ETYM Chin. tshâ, Prov. Chin. te: cf. French thé.
(Homonym: tee, ti).
1. A beverage made by steeping tea leaves in water.
2. A reception or party at which tea is served.
3. Dried leaves of the tea shrub; used to make tea; SYN. tea leaf.
4. (British) A light midafternoon meal of tea and sandwiches or cakes; SYN. afternoon tea, teatime.
Čuveni engleski "fajv o klok ti" smislija je početkom 19. veka Ana, vojvotkinja od Bedforda. Na svojim čajankama služila je sendviče i slatkiše, na sredokraći između dva glavna obroka aristokratije, doručka i večere.
Rusi ne mogu da zamisle čaj bez samovara, velikog čajnika u kome je obično dovoljno napitka za ceno dan. Ledeni čaj slučajno je otkrio američki plantažer Ričard Blehinden, 1904. godine u Sent Luisu. Posetiocima svetske izložbe, umesto uobičajenog toplog napitka, po vrelom danu ponudio je to isto
Evergreen shrub Camellia sinensis, family Theaceae, of which the fermented, dried leaves are infused to make a beverage of the same name. Known in China as early as 2737 bc, tea was first brought to Europe ad 1610 and rapidly became a popular drink. In 1823 it was found growing wild in N India, and plantations were later established in Assam and Sri Lanka; producers today include Africa, South America, Georgia, Azerbaijan, Indonesia, and Iran.
Growing naturally to 12 m/40 ft, the tea plant is restricted in cultivation to bushes 1.5 m/4 ft high. The young shoots and leaves are picked every five years. Once plucked, the young leaves are spread out on shelves in withering lofts and allowed to wither in a current of air for 4 to 18 hours. They are then broken up by rolling machines to release the essential oils, and left to ferment. Green teas (from China, Taiwan, and Japan) are steamed or heated and then rolled, dried, and finally graded. They are partly green in color. Black teas (from Ceylon and India) are macerated in rolling machines, allowed to ferment, and then dried and graded. They are a blackish brown color. Grading is carried out according to the size of leaf. For example, some Ceylon tea grades are orange pekoe, flowery pekoe, broken orange pekoe, broken pekoe, and fannings. The latter grades dominate the black teas sold in tea bags. Black teas make up 75% of the world’s trade in tea. Some teas are scented with plant oils.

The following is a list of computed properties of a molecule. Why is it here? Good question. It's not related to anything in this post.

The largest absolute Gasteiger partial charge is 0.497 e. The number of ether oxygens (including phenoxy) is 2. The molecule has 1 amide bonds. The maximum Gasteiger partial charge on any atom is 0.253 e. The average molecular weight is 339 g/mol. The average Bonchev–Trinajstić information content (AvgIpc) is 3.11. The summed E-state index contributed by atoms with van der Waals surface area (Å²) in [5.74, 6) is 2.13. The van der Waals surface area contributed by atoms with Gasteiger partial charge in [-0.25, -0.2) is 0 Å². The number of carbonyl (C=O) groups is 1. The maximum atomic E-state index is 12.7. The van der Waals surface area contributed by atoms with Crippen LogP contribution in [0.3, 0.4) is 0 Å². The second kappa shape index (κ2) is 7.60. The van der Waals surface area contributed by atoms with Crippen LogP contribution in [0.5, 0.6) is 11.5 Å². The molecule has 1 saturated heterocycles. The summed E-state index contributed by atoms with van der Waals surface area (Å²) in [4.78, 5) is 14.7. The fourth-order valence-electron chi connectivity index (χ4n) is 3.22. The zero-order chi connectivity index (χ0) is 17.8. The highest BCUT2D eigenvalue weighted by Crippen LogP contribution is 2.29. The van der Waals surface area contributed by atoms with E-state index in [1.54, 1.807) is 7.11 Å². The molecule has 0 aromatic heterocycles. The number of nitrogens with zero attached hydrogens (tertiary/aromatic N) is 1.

Ample, is flavored with oil of bergamot. Methods of consumption in different countries vary: in Japan special teahouses and an elaborate tea ceremony have evolved and in Tibet hard slabs of compressed tea are used as money before being finally brewed.
In the us, tea with lemon and honey is a cold remedy, but iced tea has become a year-round soft drink, sold in cans like colas. After the American Revolution, the new us citizens turned away from tea (as being British) and imported coffee instead. Only after 200 years did tea revive its popularity in the us.
Sasušeno lišće poznate kineske i japanske biljke Thea chinensis ili sinensis i toplo piće od tog lišća, tej.